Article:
The Jim Gerard Show

Sorry to report the passing of an old friend, Jim Gerard, a radio and television personality from Indianapolis. 

For five years, up until the time I moved to Los Angeles in 1970, I played piano on Jim’s daily TV show on channel six. We did the show before a live audience every day, with a nifty seven-piece band for which I wrote many of the charts. Along the way I developed a dangerous habit of speaking up when I felt the conversation needed a little boost and/or correction, and the station soon conceded by adding a microphone at the piano, so I could spout off when necessary. It seemed to be necessary pretty often. Jim always worried about what I might say next, and you can sense a little of that in the clip I’ve posted here, particularly when I began talking about the drug company that was one of his sponsors, but it turned out all right for everybody. 

At the same time we were doing the Jim Gerard Show, David Letterman was a rising local star, doing weather daily at the station on the other side of Meridian Street. A part of me still sometimes wonders if Dave ever looked at our show, and thought to himself, “Hmm, I’ve got to get me one of those wiseass piano players  when I get my own show someday.” 

Inevitably, I met Paul Shaffer. He came backstage before out show at Madison Square Garden some years later, but I had the good taste not to mention to him that I might have been responsible for his gig.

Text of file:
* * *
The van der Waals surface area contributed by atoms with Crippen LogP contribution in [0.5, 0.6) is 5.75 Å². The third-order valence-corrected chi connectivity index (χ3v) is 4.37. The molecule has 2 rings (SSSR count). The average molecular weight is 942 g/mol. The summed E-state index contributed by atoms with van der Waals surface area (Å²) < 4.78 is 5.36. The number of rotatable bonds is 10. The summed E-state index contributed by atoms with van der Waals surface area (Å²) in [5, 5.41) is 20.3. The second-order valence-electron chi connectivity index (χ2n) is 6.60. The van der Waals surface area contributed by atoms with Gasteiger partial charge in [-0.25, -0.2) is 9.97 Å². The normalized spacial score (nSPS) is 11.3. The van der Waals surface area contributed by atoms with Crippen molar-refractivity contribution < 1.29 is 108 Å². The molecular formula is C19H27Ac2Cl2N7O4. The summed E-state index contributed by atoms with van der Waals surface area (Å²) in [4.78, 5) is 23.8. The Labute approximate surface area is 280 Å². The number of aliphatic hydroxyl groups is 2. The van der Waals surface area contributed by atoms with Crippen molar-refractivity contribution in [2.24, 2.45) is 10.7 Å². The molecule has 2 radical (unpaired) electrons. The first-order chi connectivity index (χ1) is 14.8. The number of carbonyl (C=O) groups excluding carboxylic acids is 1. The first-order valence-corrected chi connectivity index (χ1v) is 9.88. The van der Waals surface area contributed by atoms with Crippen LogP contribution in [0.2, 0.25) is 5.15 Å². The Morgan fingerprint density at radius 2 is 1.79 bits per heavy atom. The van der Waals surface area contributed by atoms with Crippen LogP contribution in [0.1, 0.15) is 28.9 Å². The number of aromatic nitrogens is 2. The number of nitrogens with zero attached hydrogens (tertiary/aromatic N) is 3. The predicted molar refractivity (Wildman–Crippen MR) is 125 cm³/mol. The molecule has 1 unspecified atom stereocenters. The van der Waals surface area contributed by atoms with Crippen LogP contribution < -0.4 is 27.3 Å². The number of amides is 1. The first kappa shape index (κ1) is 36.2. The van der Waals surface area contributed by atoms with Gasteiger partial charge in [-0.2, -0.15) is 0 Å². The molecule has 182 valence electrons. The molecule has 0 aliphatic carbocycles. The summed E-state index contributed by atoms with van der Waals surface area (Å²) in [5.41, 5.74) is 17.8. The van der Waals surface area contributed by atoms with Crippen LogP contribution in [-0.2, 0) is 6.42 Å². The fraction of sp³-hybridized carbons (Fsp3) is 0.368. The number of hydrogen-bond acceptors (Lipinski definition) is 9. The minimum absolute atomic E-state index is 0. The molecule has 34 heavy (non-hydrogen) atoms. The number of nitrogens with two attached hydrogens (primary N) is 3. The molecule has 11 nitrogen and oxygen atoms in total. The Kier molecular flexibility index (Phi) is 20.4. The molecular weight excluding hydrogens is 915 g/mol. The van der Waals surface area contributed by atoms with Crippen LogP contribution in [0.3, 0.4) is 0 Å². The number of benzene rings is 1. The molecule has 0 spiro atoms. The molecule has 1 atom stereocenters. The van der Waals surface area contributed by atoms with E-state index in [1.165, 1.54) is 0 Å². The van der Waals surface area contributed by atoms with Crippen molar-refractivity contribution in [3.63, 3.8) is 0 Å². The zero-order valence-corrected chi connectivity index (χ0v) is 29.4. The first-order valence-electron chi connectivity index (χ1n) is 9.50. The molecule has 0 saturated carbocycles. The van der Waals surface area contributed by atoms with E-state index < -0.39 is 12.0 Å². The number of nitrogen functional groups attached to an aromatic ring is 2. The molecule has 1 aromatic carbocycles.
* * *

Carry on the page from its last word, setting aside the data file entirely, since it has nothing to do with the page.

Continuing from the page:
By the late 1960s shows like Jim’s were becoming pretty rare in secondary markets, and a year after I left Indiana, Jim’s show was off the air. 

But Jim was a hardy survivor—he signed a deal with one of his sponsors to continue a scaled-down version of his show, with no band and no wise-ass piano player, on another station for many more years. 

When we played in Indianapolis on tour in the 1980a, Jim invited me to be a guest on the later incarnation of his show, and I loved being asked to do that, and I promised myself I wouldn't be a wiseass. That visit is the clip I’ve posted here. As you can see, Jim wasn’t exactly a high-pressure interviewer, but he was such a doggoned nice guy that he was liked by everybody. Except, maybe, Mel Torme. But that’s another story.

RIP, Jim Gerard.